Thursday, November 01, 2007

Horace Mann: The Value of Instruction in Drawing, 1843:
…I passed from countries where almost every pupil in every school could draw with ease, and most of them with no inconsiderable degree of beauty and expression, to those where less and less attention was paid to the subject; and at last, to schools where drawing was not practiced at all; and after many trials, I came to the conclusion, that with no other guide than a mere inspection of the copy books of the pupils, I could tell whether drawing were taught in the school or not; so uniformly superior was the handwriting in those schools where drawing was taught in connection with it. On seeing this, I was reminded of that saying of Pestalozzi, somewhat too strong, that “without drawing there can be no writing.”

But suppose it were otherwise, and that learning to draw retarded the acquisition of good penmanship, how richly would the learner be compensated for the sacrifice. Drawing of itself is an expressive and beautiful language. A few strokes of the pen or pencil will often represent to the eye what no amount of words, however well chosen, can communicate. For the master architect, for the engraver, the engineer, the pattern designer, the draughtsman, moulder, machine builder, or head mechanic of any kind, all acknowledge that this art is essential and indispensable. But there is no department of business or condition in life, where the accomplishment would not be a utility. Every man should be able to plot a field, to sketch a road or a river, to draw the outlines of simple machine, a piece of household furniture, or a farming utensil, and to delineate the internal arrangement or construction of a house.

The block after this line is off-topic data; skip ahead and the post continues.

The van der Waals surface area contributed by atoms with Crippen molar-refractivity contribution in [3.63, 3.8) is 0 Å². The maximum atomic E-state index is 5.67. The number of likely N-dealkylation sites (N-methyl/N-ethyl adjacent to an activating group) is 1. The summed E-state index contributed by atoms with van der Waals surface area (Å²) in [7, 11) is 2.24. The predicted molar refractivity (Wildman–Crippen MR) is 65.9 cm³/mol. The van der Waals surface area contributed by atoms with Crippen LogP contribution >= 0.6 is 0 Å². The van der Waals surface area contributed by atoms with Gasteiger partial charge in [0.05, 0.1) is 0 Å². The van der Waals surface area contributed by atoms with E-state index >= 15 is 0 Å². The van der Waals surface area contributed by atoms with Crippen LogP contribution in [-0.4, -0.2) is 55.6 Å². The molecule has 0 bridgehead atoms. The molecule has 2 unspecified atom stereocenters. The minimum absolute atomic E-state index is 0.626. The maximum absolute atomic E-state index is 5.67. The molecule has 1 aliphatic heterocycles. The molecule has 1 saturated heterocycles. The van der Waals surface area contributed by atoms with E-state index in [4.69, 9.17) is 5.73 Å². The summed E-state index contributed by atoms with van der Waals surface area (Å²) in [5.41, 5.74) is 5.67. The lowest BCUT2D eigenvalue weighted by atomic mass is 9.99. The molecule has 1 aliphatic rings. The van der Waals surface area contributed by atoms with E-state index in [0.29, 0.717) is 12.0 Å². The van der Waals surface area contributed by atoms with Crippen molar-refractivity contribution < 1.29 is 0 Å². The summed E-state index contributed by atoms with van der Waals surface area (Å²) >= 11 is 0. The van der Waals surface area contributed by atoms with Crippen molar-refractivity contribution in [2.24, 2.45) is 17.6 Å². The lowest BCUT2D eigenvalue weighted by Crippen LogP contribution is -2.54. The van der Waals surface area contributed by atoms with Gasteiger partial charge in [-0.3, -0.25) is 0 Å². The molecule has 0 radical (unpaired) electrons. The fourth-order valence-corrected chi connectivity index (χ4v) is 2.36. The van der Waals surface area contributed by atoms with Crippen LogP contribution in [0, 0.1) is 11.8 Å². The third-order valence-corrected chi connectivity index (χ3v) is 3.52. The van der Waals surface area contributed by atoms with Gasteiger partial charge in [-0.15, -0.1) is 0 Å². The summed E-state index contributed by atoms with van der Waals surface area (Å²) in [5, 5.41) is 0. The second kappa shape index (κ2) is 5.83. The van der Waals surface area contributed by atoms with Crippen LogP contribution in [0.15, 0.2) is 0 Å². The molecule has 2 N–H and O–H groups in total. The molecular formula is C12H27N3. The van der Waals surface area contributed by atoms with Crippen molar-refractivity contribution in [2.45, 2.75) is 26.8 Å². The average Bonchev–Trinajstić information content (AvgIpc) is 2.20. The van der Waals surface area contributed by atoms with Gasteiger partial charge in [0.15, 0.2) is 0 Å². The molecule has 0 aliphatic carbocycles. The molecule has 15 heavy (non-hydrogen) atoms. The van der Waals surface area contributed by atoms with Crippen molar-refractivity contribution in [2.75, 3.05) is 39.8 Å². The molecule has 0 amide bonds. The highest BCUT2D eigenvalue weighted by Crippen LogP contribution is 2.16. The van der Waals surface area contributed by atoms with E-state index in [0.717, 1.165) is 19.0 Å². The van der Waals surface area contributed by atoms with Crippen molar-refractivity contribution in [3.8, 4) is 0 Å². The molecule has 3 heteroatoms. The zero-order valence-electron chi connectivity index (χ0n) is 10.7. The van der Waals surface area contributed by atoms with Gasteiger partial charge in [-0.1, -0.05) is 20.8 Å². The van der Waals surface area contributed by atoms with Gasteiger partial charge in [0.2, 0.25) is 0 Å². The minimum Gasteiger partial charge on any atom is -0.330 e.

But to be able to represent by lines and shadows what no words can depict is only a minor part of the benefit of learning to draw. The study of this art develops the talent of observing, even more than that of delineating. Although a man may have but comparatively few occasions to picture forth what he has observed, yet the power of observation should be cultivated by every rational being. The skillful delineator is not only able to describe far better what he has seen, but he sees twice as many things in the world as he would otherwise do. To one whose eyes have never been accustomed to mark the form, color or peculiarities of objects, all external nature is enveloped in a haze, which no sunshine, however bright, will ever dissipate. The light which dispels this obscurity must come from within. Teaching a child to draw, then, is the development in him of a new talent, the conferring upon him, as it were, of a new sense by means of which he is not only better enabled to attend to the common duties of life, and to be more serviceable to his fellow-men, but he is more likely to appreciate the beauties and magnificence of nature, which everywhere reflect the glories of the Creator into his soul.
Drawing is one of those hand things that we think is no longer needed in education. Now we have computers to do all the writing and drawing for us. Will computers do all the observing, too? Will all the wonders of life and of nature be edited and rendered in rectilinear form? Will computers teach us the value of being neat, composed and caring in what we do and and draw forth from us the unique expressive beauty of a well fashioned letter or line?

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